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Combinatorics of k-shapes and Genocchi numbers.


1 Introduction
2 Background
  2.1 Genocchi numbers
  2.2 Integer partitions and skew partitions
  2.3 K-cores and k-shapes
3 Irreducible k-shapes
  3.1 Addition of rectangles
  3.2 Main theorem
4 Work in progress
  4.1 Main conjecture
  4.2 Algebraic perspectives
5 Table

1 Introduction

The goal of this paper is to present some purely combinatorial results on certain partitions; these results are strongly motivated by the theory of symmetric functions. We define a still conjectural new model for the Genocchi numbers and Gandhi polynomials. We begin by explaining the root of this work, namely the k-Schur functions of Lapointe-Lascoux-Morse; however, the reader who is not familiar with the theory of symmetric functions can skip the following paragraphs without harm.

The fundamental theorem of symmetric functions states that their ring Sym is freely generated by the homogeneous symmetric functions [([h.sub.i]).sub.i>0]. It therefore makes sense to study the subring [Sym.sup.(k)] generated by the first k homogeneous functions [Sym.sup.(k)] := Q[[h.sub.1], [h.sub.2], ... [h.sub.k]]. Say that a partition [lambda] = ([[[lambda].sub.1], [[lambda].sub.2], ..., [[lambda].sub.l]) is k-bounded if it has no part exceeding k {i.e., k [greater than or equal to] [[lambda].sub.1] [greater than or equal to] [[lambda].sub.2] [greater than or equal to] ... [greater than or equal to] [[lambda].sub.l] > 0). Then, if we define [MATHEMATICAL EXPRESSION NOT REPRODUCIBLE IN ASCII], then [([h.sub.[lambda]]).sub.[lambda]] where [lambda] is k-bounded is a natural basis for [Sym.sup.(k)]. However, there exists another basis which plays the role of Schur functions; this basis is called atoms in [LLM03] and, with a different definition, k-Schur functions in [LM05, LM07]. It should be noted that those papers actually deal with a more general setting where homogeneous symmetric functions are replaced with their natural g-analogues (Hall-Littlewood functions) and q, t-analogues (Macdonald functions). From the combinatorial point of view, it seems that indexing k-Schur functions by k-bounded partitions is not the right approach. In [LM05], Lapointe and Morse showed that k-bounded partitions are in bijection with k + 1-cores and that there is a natural tableau-like definition of k-Schur functions involving paths in the analogue of Young's lattice on k + 1-cores.

An important question is to find a combinatorial way to expand the k-Schur function [s.sup.(k).sub.[lambda]] in terms of the usual Schur functions [s.sub.[lambda]]. The strategy of [LLMS] is to inductively use a combinatorial way to expand k-Schur functions on k + 1-Schur functions. In order to do that, they need to interpolate between k-cores and k + 1-cores. They indeed define a certain partially ordered set of partitions they call k-shapes (see Definition 2.1) such that k + 1-cores are the minimal elements and k-cores the maximal ones. The expansion of [s.sup.(k).sub.[lambda]] is essentially described by counting paths from K-cores to k + 1-cores in this poset up to some equivalence relation. The combinatorial study of these k-shapes is the main goal of our paper.

Our main result is the following theorem:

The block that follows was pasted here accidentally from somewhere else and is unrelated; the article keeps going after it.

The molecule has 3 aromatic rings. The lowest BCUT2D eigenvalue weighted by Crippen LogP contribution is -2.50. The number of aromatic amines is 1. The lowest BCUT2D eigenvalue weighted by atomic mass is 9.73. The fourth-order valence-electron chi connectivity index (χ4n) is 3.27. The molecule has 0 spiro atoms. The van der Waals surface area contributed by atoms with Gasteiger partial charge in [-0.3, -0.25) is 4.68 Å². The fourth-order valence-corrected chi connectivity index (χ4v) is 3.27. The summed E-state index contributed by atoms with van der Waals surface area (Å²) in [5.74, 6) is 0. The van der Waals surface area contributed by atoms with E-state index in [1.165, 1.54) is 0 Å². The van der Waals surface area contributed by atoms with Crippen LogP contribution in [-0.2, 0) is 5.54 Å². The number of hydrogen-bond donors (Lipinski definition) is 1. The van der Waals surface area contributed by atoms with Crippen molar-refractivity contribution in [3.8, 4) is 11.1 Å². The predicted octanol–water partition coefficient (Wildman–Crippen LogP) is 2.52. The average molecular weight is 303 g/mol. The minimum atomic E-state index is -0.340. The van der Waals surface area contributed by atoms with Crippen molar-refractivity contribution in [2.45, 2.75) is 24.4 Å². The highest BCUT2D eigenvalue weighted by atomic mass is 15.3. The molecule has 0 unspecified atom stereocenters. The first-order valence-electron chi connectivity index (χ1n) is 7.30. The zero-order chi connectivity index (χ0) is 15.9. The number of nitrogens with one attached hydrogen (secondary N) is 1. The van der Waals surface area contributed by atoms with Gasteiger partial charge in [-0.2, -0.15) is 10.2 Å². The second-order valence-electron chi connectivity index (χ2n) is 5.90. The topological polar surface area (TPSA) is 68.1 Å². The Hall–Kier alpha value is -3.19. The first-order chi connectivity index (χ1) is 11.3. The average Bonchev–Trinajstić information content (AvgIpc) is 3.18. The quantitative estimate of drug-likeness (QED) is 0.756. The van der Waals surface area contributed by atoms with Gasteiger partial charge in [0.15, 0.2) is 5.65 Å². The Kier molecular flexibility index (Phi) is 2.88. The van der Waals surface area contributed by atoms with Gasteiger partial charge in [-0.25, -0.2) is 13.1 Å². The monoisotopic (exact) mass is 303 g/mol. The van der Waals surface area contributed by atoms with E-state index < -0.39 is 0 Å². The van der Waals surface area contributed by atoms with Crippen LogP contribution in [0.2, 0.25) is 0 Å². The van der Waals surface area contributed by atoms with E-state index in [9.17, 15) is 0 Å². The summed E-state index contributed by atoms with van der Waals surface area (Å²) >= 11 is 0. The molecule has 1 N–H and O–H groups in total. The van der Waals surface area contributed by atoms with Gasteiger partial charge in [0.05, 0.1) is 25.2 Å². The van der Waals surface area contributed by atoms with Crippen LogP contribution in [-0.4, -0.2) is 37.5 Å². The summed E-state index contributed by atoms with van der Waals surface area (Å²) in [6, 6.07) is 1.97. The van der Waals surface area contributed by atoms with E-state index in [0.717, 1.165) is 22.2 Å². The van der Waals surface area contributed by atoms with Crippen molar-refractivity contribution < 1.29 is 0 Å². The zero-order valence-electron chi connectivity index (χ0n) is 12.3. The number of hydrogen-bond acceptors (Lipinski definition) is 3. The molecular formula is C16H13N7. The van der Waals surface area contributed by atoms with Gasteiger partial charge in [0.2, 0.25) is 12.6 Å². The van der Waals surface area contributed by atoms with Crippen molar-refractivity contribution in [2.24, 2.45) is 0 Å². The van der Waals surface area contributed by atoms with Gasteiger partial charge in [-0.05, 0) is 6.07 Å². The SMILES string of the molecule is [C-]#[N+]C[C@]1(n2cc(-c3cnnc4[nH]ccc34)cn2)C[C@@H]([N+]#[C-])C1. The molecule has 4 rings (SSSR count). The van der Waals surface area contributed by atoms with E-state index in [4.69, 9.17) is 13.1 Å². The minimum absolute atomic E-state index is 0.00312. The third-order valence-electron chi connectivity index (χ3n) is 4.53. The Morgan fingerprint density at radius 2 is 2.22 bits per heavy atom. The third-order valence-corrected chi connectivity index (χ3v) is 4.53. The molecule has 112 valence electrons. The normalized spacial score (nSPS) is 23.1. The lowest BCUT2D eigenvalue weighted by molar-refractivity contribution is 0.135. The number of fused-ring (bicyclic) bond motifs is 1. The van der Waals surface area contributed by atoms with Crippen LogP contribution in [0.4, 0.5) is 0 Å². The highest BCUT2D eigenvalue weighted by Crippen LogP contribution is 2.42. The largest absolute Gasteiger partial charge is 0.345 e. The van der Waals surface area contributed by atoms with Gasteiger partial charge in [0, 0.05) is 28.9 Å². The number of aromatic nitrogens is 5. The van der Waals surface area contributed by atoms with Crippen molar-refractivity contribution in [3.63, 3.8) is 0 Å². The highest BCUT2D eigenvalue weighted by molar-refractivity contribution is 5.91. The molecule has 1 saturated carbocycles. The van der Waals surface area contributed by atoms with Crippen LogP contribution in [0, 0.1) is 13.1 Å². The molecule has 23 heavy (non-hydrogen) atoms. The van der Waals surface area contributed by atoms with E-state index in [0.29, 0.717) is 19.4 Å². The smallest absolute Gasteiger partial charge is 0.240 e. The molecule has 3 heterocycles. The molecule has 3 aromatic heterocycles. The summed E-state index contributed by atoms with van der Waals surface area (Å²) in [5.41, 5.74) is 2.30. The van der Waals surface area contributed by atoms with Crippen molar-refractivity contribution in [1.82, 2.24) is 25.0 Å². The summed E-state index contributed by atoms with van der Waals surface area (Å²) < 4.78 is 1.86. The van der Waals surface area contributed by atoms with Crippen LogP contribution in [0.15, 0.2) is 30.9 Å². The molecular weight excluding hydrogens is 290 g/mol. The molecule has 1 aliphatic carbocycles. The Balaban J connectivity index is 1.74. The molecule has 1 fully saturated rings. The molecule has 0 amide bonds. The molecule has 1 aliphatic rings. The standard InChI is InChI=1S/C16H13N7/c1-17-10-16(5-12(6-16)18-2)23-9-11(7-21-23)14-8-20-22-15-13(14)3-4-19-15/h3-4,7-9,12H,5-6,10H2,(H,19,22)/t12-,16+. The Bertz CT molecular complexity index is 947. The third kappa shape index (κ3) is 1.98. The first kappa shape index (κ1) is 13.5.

Theorem 1.1 For k [member of] N, the generating function for k-shapes is given by

[f.sub.k](t) = [P.sub.k](t)/[[PI].sub.u,v](1 - [t.sup.uv]) (1)

where the product is over the set of all couples (w, v) of positive integers such that u + v [member of] {k, k + 1} and [P.sub.k](t) [member of] N[t] is a polynomial with nonnegative integer coefficients.

Using computer, we evaluated the numerator [P.sub.k](t) up to k = 9 (see Section 5). Setting t = 1, one gets the following table
k              1    2    3     4     5

[P.sub.k](l)   1    1    3    17    155

k                6       7         8          9

[P.sub.k](l)   2073    38227    929569    28820619

which seems to be the sequence of Genocchi numbers (sequence AI 10501 of [Slo]):

Conjecture 1.2 The polynomials appearing in Equation (I ) are a q-analogue of the Genocchi numbers: [P.sub.k](1) is the kth Genocchi number.

Outline. The paper is structured as follows: The first background section (Section 2) recalls the necessary definitions on Genocchi numbers (Subsection 2.1), partitions and skew partitions (Subsection 2.2), as well as k-cores and k-shapes (Subsection 2.3). Then, Section 3 is devoted to the operation of adding a rectangle to a k-shape and the construction of the main object of this paper, namely irreducible k-shapes. We finally conclude by stating our main conjecture (Subsection 4.1), as well as some algebraic perspectives (Subsection 4.2).

2 Background

2.1 Genocchi numbers

The unsigned Genocchi numbers [G.sub.2n] can be defined using the Bernoulli numbers [B.sub.n] by

[G.sub.2n] = 2([2.sup.2n] - 1)[absolute value of [B.sub.2n]]

or via the generating function

2t/1 + [e.sup.t] = t + [summation over (n[greater than or equal to]1)] [(-1).sup.n] [G.sub.2n] [t.sup.2n]/(2n)!.

These numbers were named, apparently by Lucas [Luc91], after the 19th century Italian mathematician Angelo Genocchi; they appear in the latter's papers on the Bernoulli numbers [Gen52, Gen86]. However, Euler had already studied them in [Eul55].

The first combinatorial interpretation of the Genocchi numbers was given by Dumont in [Dum74]: [G.sub.2n+2] is the number of permutations [sigma] [member of] [G.sub.2n] such that [[sigma].sub.2n] is odd and, for i such that 1 [less than or equal to] i [less than or equal to] 2n - 1, [[sigma].sub.i] is followed by a smaller number if it is even and by a greater number if it is odd. Such permutations are called Dumont permutations of the first kind. In the same paper, Dumont defined another family of permutations enumerated by the Genocchi numbers, which are now known as Dumont permutations of the second kind. Other families of Genocchi-enumerated permutations were subsequently introduced by Kitaev and Remmel [KR07] and Burstein and Stromquist [BS07].

2.2 integer partitions and skew partitions